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I've got a generic<> function that takes a linq query ('items') and enumerates through it adding additional properties. How can I select all the properties of the original 'item' rather than the item itself (as the code below does)?

So equivalent to the sql: select *, 'bar' as Foo from items

foreach (var item in items)
{
    var newItem = new {
    	item, // I'd like just the properties here, not the 'item' object!
    	Foo = "bar"
    };

    newItems.Add(newItem);
}
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4 Answers 4

up vote 5 down vote accepted

There's no easy way of doing what you're suggesting, as all types in C# are strong-typed, even the anonymous ones like you're using. However it's not impossible to pull it off. To do it you would have to utilize reflection and emit your own assembly in memory, adding a new module and type that contains the specific properties you want. It's possible to obtain a list of properties from your anonymous item using:

foreach(PropertyInfo info in item.GetType().GetProperties())
    Console.WriteLine("{0} = {1}", info.Name, info.GetValue(item, null));
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Cheers Kris, thought it would come down to reflection in the end.. –  Nick Sep 21 '08 at 2:09

Shoot you wrote exactly what i was going to post. I was just getting some code ready :/

Its a little convoluted but anyways:

ClientCollection coll = new ClientCollection();
var results = coll.Select(c =>
{
    Dictionary<string, object> objlist = new Dictionary<string, object>();
    foreach (PropertyInfo pi in c.GetType().GetProperties())
    {
    	objlist.Add(pi.Name, pi.GetValue(c, null));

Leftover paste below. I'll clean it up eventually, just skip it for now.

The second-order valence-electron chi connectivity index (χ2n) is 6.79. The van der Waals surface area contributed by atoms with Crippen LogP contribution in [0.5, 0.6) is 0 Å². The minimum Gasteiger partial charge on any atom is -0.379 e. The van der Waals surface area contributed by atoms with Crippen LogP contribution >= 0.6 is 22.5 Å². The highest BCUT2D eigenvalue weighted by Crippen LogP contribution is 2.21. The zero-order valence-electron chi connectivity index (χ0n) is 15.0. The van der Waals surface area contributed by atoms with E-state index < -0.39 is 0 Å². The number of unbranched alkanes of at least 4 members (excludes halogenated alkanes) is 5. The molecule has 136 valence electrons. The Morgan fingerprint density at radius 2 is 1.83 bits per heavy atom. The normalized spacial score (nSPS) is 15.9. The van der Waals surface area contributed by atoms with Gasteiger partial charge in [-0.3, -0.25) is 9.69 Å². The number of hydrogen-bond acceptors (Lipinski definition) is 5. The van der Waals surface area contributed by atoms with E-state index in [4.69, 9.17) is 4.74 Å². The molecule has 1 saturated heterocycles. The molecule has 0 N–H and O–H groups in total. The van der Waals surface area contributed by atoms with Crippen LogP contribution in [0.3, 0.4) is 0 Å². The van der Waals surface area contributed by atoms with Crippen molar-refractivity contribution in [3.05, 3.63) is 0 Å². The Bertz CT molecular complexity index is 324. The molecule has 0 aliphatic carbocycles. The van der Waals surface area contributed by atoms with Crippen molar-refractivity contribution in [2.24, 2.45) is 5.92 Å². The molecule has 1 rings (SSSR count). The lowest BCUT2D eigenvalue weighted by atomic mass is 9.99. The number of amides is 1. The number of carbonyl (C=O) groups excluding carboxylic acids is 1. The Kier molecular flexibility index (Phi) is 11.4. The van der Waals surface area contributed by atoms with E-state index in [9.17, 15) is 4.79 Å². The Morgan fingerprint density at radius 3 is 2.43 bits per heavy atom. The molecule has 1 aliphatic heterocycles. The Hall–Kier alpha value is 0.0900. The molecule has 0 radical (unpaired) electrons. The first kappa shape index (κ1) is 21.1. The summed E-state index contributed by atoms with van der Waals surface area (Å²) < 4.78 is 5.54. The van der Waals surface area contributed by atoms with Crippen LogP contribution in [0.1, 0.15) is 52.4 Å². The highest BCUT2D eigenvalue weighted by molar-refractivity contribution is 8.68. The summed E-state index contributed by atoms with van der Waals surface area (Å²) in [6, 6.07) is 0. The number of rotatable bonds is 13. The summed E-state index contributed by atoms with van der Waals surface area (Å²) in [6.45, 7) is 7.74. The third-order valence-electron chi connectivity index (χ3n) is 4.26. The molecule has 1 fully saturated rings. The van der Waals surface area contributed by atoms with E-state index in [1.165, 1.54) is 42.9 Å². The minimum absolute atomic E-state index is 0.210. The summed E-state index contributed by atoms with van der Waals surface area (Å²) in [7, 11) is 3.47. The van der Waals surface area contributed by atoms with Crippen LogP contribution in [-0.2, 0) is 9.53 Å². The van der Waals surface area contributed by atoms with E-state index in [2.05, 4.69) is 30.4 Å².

}
    return new { someproperty = 1, propertyValues = objlist };
});
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i re-edited the code to take out an inner select which was pointless –  mattlant Sep 21 '08 at 2:04
    
just to explain, this does what was earlier posted, it adds the properties to a list on your newly generated items. Thats really the only way to automatically have all values. –  mattlant Sep 21 '08 at 2:05
    
Thanks for the code Matt, off to cut and paste it in.. :) –  Nick Sep 21 '08 at 2:11
from item in items
where someConditionOnItem
select
{
     propertyOne,
     propertyTwo
};
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Thanks, but the properties can't be hard-coded as 'item' is an anonymous type in a generic function –  Nick Sep 21 '08 at 1:50

Ask the item to give them to you.

Reflection is one way... however, since all the properties are known at compile time, each item could have a method that helps this query get what it needs.

Here's some example method signatures:

public XElement ToXElement()
public IEnumerable ToPropertyEnumerable()
public Dictionary<string, object> ToNameValuePairs()
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